The word 'propitiation' or to 'propitiate' is an unfamilar word to most Christians. The Greek word is, 'hilasterion', and it shows up in the New Testament four times.
James Montgomery Boice refers to this as the 'forgotten doctrine' (p. 379 of Volume I of his commentary on Romans, Baker Publishing).
John Stott says this, “Many Christian people are embarrassed and even shocked by this word, however, because to ‘propitiate’ somebody means to placate his or her anger, and it seems to them an unworthy concept of God (more heathen than Christian)” (p. 113 of his commentary on Romans, InterVarsity Press).
Dr. R.C. Sproul defines propitiation this way, “In Christ’s death, God reconciled us to Himself, overcoming His own hostility that our sins provoked (Romans 5:10; 2 Cor. 5:18, 19; Col. 1:20-22). The Cross propitiated God. That is to say, it quenched His wrath against us by expiating our sins, and so removing them from His sight" (p. 1617 The Reformation Study Bible).
In recent years people have shied away from this basic teaching. Perhaps they have been embarrassed by the concept of God's wrath.
Forty or fifty years ago C.H. Dodd made a name for himself by substituting the word 'expiation' for 'propitiation.' To expiate means to cover something, and in his usage it was our guilt that was expiated by Christ's blood (Boice p. 374). Dodd went even further: “expiatory acts were felt to have the value, so to speak, of a disinfectant” (Stott p. 113). His impact was felt across denominational lines and impacted translations of the Bible so much so that the word 'propitiation' was deleted and replaced with something more palatable. Notable versions that were affected include the Revised Standard Version (RSV) and The English Bible (TEB). If you use the New International Version check out Romans 3:25 or I John 2:2: the word propitiation shows up in margin but has been translated as 'atoning sacrifice.' Maybe the translators of the NIV were impacted by Dodd's arguments. Fortunately Dodd's arguments have been shown to be fallacious in a fantastic book by Dr. Leon Morris, The Apostolic Preaching of the Cross. I highly recommend the book.
In today's setting no one less that Brian MacLaren of the Emergent Church has weighed in with his own opinion of propitiation: he likens it to 'cosmic child abuse.' Apparently he struggles with the concept of God's wrath so much so that he must recast the central event of redemptive history into new categories. Its too bad that he doesn't know the Bible that well.
I'm indebted to Dr. Boice's explanation of the Jewish Day of Atonement. Once a year the high priest entered the Holy of Holies to sprinkle blood on the ‘mercy seat’ and confess the sins of the people (see Leviticus 16). His first act was to take the blood of a sacrificed bull and sprinkle it for his own sins. He then went out and returned with the blood of one of the goats and sprinkled it on the mercy seat for the sins of the people. That blood was meant to ‘propitiate’ the wrath of God by quenching it or satisfying it.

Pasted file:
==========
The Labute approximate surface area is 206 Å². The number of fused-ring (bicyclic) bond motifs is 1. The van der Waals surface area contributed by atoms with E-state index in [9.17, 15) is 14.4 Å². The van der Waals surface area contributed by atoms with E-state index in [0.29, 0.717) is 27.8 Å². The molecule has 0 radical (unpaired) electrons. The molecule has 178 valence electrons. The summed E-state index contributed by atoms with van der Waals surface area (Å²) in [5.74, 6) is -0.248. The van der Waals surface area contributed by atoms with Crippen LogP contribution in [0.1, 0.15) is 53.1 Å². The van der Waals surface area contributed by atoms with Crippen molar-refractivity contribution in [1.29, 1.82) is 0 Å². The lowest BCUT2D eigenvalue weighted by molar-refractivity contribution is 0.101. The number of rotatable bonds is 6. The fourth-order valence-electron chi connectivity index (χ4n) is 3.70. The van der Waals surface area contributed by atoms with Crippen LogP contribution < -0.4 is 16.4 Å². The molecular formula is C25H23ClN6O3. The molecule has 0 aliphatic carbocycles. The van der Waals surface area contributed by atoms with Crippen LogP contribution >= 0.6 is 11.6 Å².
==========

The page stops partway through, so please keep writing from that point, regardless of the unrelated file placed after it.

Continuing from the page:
Hebrews 10 tells us that animal blood cannot truly take away our sin. Furthermore the book of Hebrews demonstrates how Christ became the true ‘propitiation’ for sin: He was a better high priest than Aaron, he offered up his own blood which was infinitely better than the blood of bulls and goats, and he did this in the heavenly temple, not a temple made with human hands.
Dr. Boice (p. 376-7) ends his discussion of propitiation by referring to the story that Jesus told in Luke 18:9-14 of the Pharisee and tax collector who were both praying outside the temple. Pharisee prayed "God, I thankf you that I am not like other men, extortioners, unjust, adulterers, or even like this tax collector. I fast twice a week; I give tithes of all that I get."
The story continues with the tax collector praying: he was so aware of his sin that he couldn’t even lift his eyes to heaven. He beat his breast and prayed "God be merciful to me a sinner.”
Do you know what the Greek says? Literally the Greek reads, “God be mercy seated to me, a sinner” or, “God be propitiated towards me, a sinner.” Jesus then asks the rhetorical question, Who went away justified (declared righteous)? It was the the tax collector.
The know-it-all Pharisee likely died in his sins because he was too proud to admit that God's wrath was aroused against him. The tax-collector appealed to God's mercy and the work of the high priest precisely because he knew that he was a sinner who had offended a holy God.
Which person best describes you? Friend, take refuge in Christ. He is the one who has quenched the wrath of God once and for all. Apart from him you are lost and an object of God's wrath.